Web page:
Tuesday, June 30, 2020

I Talk Too Much

What can I say? I love to share my ideas and be understood, just as I love to have discussions that give me a better understanding of others. Some might say it’s a healthy exercise in the philosophical quest for truth. 

...some might say I’m a loud-mouthed jerk.

I was faced with this harsh reality last week when a very close friend of mine, practically family, blocked me on social media. He had been sharing articles and thoughts on a variety of things related to the recent civil unrest and racial tension in our country. And I had been sharing my own thoughts and asking questions in the comments of...well, too many of them.

When I realized he had blocked me, I quickly experienced a range of emotions from anger to betrayal. “What a coward!” I thought. “He’s unwilling to support his ideas and try to help me understand his position, and instead just cuts me out?”

I started furiously typing a number of different text messages to him before God tapped on my heart and asked me a simple question:

“Is your rhetoric more important than this relationship?”

You see, it’s easier than ever to share our thoughts, ideas, and opinions with the world. And harder than ever to share authentic love, joy, peace, patience, kindness, goodness, faithfulness, gentleness, and self-control [Galatians 5:22-23]. Because the former only requires a platform or a megaphone, and social media is maybe the tallest platform and loudest megaphone ever conceived. But the latter requires something much less immediate; something that costs us more than just a few disposable words.

I decided to text my friend just three words that in the moment were hard for me to say. I texted him “I love you, bro.” Ok, so it’s four words. But you know what? He texted four words back. He said “I love you, too.”

And I realized, the years of life and real friendship we’ve shared together were not suddenly over. He was just tired of hearing me talk. And I can’t say I blame him.

There’s an idea being presented in our culture today that “silence is violence”. I understand this seeks to mirror a great Edmund Burke quote: “The only thing necessary for the triumph of evil is for good men to do nothing.” And I agree that we must be willing to speak up for things we believe in, and speak out against evil.

But I’m also reminded of a great Winston Churchill quote: “Courage is what it takes to stand up and speak; courage is also what it takes to sit down and listen.” And I can’t help but feel many of us are doing too much speaking and not enough listening. I know I’m guilty of it.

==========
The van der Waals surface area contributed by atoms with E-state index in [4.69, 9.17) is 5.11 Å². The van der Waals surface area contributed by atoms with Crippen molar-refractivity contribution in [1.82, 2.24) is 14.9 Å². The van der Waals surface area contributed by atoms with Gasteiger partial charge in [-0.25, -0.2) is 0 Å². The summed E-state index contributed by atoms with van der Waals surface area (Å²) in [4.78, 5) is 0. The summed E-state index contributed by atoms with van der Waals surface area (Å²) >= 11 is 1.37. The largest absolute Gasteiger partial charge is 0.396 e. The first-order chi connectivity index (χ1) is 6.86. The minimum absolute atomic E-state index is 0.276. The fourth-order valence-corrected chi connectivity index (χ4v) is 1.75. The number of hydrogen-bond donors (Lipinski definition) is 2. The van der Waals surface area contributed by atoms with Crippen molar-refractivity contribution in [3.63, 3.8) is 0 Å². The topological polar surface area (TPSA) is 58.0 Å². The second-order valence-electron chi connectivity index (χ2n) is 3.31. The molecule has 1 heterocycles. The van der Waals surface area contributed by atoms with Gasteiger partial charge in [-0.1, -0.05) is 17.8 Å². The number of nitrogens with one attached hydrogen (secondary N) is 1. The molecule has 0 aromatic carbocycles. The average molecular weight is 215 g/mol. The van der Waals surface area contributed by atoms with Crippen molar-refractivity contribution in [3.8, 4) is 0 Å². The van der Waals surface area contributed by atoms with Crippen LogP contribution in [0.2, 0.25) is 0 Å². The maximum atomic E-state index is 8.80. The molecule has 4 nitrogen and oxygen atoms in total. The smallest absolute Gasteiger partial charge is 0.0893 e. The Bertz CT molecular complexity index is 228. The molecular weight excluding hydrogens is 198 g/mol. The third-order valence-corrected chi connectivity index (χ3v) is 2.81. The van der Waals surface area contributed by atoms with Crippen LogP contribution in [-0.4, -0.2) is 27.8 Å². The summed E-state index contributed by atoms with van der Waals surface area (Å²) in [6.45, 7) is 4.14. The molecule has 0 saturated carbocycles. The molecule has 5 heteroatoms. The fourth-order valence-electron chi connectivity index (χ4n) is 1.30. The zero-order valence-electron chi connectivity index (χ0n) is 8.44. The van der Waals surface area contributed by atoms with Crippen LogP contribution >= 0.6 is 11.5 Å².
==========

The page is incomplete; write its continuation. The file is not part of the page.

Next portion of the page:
If we want to talk about what really brings about hurt and does damage, it is more often the use of words than the absence of them. You’ll find dozens of verses in the Bible that confirm what a powerful and destructive thing our tongue can be. Here are just a few if you want to look them up: Proverbs 10:19; Matthew 15:11; Proverbs 17:27-28; James 1:19; Proverbs 12:18

So my encouragement for myself and whoever may be reading this is simply to remember this: I can have my opinions and ideas. But it’s not my job to convince people, it’s my job to love them. And when my words get in the way of that, it’s my job to shut up.

So with that I’m going to take my own advice and leave you with this excerpt from James chapter three, verses 3 - 18:

We all stumble in many ways. Anyone who is never at fault in what they say is perfect, able to keep their whole body in check.

When we put bits into the mouths of horses to make them obey us, we can turn the whole animal. Or take ships as an example. Although they are so large and are driven by strong winds, they are steered by a very small rudder wherever the pilot wants to go. Likewise, the tongue is a small part of the body, but it makes great boasts. Consider what a great forest is set on fire by a small spark. The tongue also is a fire, a world of evil among the parts of the body. It corrupts the whole body, sets the whole course of one’s life on fire, and is itself set on fire by hell.

All kinds of animals, birds, reptiles and sea creatures are being tamed and have been tamed by mankind, but no human being can tame the tongue. It is a restless evil, full of deadly poison.

With the tongue we praise our Lord and Father, and with it we curse human beings, who have been made in God’s likeness. Out of the same mouth come praise and cursing. My brothers and sisters, this should not be. Can both fresh water and salt water flow from the same spring? My brothers and sisters, can a fig tree bear olives, or a grapevine bear figs? Neither can a salt spring produce fresh water.

Who is wise and understanding among you? Let them show it by their good life, by deeds done in the humility that comes from wisdom. But if you harbor bitter envy and selfish ambition in your hearts, do not boast about it or deny the truth. Such “wisdom” does not come down from heaven but is earthly, unspiritual, demonic. For where you have envy and selfish ambition, there you find disorder and every evil practice.